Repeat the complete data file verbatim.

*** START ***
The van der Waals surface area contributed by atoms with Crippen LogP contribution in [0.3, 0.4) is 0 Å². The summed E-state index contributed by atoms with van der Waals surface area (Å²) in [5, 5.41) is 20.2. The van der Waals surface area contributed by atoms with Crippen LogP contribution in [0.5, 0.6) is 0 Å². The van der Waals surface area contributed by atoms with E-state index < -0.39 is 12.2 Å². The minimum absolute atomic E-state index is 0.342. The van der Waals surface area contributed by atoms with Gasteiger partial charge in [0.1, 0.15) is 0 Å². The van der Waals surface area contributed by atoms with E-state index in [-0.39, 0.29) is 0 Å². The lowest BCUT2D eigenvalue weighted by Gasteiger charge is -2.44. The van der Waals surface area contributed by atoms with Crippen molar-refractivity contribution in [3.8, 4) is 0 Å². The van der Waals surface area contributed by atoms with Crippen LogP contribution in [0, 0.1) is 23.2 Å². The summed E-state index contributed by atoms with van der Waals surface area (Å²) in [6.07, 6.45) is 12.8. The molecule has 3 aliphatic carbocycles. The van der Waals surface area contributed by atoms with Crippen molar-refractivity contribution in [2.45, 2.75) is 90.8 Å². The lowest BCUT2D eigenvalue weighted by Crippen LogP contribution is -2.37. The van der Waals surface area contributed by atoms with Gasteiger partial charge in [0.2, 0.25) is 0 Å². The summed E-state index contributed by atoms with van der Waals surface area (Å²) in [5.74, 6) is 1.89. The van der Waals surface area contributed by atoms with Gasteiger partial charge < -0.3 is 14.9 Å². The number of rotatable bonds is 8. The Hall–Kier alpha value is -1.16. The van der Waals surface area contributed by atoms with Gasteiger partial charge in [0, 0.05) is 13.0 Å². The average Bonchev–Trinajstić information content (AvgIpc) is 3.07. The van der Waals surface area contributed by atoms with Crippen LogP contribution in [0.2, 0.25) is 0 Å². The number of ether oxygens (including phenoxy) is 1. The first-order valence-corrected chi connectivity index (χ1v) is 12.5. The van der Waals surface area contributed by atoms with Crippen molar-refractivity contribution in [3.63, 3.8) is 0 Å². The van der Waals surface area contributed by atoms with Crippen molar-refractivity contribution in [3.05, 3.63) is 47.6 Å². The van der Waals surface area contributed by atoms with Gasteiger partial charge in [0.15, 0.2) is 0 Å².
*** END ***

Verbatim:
The van der Waals surface area contributed by atoms with Crippen LogP contribution in [0.3, 0.4) is 0 Å². The summed E-state index contributed by atoms with van der Waals surface area (Å²) in [5, 5.41) is 20.2. The van der Waals surface area contributed by atoms with Crippen LogP contribution in [0.5, 0.6) is 0 Å². The van der Waals surface area contributed by atoms with E-state index < -0.39 is 12.2 Å². The minimum absolute atomic E-state index is 0.342. The van der Waals surface area contributed by atoms with Gasteiger partial charge in [0.1, 0.15) is 0 Å². The van der Waals surface area contributed by atoms with E-state index in [-0.39, 0.29) is 0 Å². The lowest BCUT2D eigenvalue weighted by Gasteiger charge is -2.44. The van der Waals surface area contributed by atoms with Crippen molar-refractivity contribution in [3.8, 4) is 0 Å². The van der Waals surface area contributed by atoms with Crippen LogP contribution in [0, 0.1) is 23.2 Å². The summed E-state index contributed by atoms with van der Waals surface area (Å²) in [6.07, 6.45) is 12.8. The molecule has 3 aliphatic carbocycles. The van der Waals surface area contributed by atoms with Crippen molar-refractivity contribution in [2.45, 2.75) is 90.8 Å². The lowest BCUT2D eigenvalue weighted by Crippen LogP contribution is -2.37. The van der Waals surface area contributed by atoms with Gasteiger partial charge in [0.2, 0.25) is 0 Å². The summed E-state index contributed by atoms with van der Waals surface area (Å²) in [5.74, 6) is 1.89. The van der Waals surface area contributed by atoms with Gasteiger partial charge < -0.3 is 14.9 Å². The number of rotatable bonds is 8. The Hall–Kier alpha value is -1.16. The van der Waals surface area contributed by atoms with Gasteiger partial charge in [0, 0.05) is 13.0 Å². The average Bonchev–Trinajstić information content (AvgIpc) is 3.07. The van der Waals surface area contributed by atoms with Crippen LogP contribution in [0.2, 0.25) is 0 Å². The number of ether oxygens (including phenoxy) is 1. The first-order valence-corrected chi connectivity index (χ1v) is 12.5. The van der Waals surface area contributed by atoms with Crippen molar-refractivity contribution in [3.63, 3.8) is 0 Å². The van der Waals surface area contributed by atoms with Crippen molar-refractivity contribution in [3.05, 3.63) is 47.6 Å². The van der Waals surface area contributed by atoms with Gasteiger partial charge in [0.15, 0.2) is 0 Å².